prosecutions or other legal sanctions.

3.0 Principles of Enforcement

3.1 The primary purpose of enforcement is to protect the public and / or the environment. This includes protecting health and safety, individuals, business and legitimate economic interests.

3.2 The Council will carry out its enforcement functions in an equitable, practical and consistent manner. It recognises that the effectiveness of legislation in protecting the public and the environment depends upon compliance by those who are regulated by the
legislation. It believes most individuals and businesses want to comply with their legal obligations. The Council will therefore seek to help individuals and businesses meet their obligations without unnecessary expense, whilst taking firm action, including prosecution
where appropriate, against those who flout the law or act irresponsibly.

3.3 Standards

Where possible, we will consult with individuals, businesses and other relevant interested parties (including representative bodies) when drawing up standards for enforcement activity carried out by the Council. We will also consult, where appropriate, on the standards we set for compliance, for example in relation to licence conditions. Where appropriate we will publish these standards and monitor performance against them.

3.4 Transparency and Openness

We will provide information and advice on the legislation we enforce and how to comply in plain language and disseminate it as widely as possible. Unless there are good reasons for not doing so, we will be open about what we do and the way we do it, including any
charges set and what consultations are undertaken. We will discuss general issues as well as specific problems of compliance with those who have difficulty in complying with their statutory responsibilities.

3.5 Helpfulness, Advice and Guidance

We believe good enforcement is as much about preventing a breach as it is about dealing with contraventions.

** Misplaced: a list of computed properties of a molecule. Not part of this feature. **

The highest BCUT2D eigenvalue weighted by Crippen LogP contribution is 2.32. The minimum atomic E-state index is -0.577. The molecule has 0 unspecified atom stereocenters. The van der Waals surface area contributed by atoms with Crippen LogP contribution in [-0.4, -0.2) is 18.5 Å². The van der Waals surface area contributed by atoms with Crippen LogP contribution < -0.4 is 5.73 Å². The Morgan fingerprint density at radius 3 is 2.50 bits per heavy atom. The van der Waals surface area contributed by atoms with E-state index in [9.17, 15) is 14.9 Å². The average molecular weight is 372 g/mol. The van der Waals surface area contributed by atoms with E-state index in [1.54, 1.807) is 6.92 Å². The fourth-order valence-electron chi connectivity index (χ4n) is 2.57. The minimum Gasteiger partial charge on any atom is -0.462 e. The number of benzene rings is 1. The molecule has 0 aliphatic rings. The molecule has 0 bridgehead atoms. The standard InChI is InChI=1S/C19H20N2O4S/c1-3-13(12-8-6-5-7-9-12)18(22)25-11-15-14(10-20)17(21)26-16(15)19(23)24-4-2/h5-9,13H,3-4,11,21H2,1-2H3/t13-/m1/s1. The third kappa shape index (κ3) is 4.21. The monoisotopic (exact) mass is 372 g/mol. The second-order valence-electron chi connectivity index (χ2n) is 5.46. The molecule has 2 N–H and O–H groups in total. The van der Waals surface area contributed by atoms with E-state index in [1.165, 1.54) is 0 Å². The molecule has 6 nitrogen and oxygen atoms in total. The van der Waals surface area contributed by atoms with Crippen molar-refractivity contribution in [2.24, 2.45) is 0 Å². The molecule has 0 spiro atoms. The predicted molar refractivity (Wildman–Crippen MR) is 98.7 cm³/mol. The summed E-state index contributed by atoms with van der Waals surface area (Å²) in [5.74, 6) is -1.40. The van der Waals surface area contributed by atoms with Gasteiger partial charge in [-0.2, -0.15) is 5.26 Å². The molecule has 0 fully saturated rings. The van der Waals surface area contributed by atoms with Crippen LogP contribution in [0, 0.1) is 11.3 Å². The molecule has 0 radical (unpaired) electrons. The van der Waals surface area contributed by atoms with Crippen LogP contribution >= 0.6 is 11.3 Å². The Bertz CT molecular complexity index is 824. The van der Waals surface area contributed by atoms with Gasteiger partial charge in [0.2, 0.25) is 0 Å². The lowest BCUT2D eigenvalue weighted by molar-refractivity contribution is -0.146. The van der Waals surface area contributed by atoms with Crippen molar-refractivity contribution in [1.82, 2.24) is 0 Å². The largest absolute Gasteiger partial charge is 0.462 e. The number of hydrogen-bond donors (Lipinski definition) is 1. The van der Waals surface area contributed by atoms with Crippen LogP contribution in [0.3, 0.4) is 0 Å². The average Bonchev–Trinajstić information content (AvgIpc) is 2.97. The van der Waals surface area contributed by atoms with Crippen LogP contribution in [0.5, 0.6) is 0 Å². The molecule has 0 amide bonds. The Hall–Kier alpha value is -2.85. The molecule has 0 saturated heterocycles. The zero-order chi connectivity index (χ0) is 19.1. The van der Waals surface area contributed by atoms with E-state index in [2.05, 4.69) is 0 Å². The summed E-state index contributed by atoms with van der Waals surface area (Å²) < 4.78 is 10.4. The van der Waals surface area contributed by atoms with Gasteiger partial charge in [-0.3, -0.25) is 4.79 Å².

We will endeavour to bring to the attention of relevant regulated entities information and advice about their legal responsibilities and any changes to the legal requirements in a timely fashion. We will provide this in a clear, concise and accessible form, using a
variety of formats and media.

We will endeavour to work with individuals and businesses to advise and assist them with compliance by helping them understand and meet their statutory responsibilities.

We will do so in a courteous, efficient and professional manner. Staff will identify themselves by name and provide a contact point and telephone number for further dealings. Applications for licenses, consents, registrations, etc will be dealt with efficiently and promptly.

3.6 Complaints

Complaints about the standard of enforcement activities carried on by the Council may be made to the relevant Director, Service Manager or Lead Specialist in the first instance or by using the Council’s Complaints Procedure. Details can be found on the Council’s website ( Hard copies of the complaints form and/or procedure can be made available on request.

In addition, in many instances there are statutory rights of appeal against formal enforcement action. Where this applies we will set out the rights of appeal in writing.

Complaints of maladministration may also be made to the Local Government Ombudsman (

3.7 Proportionality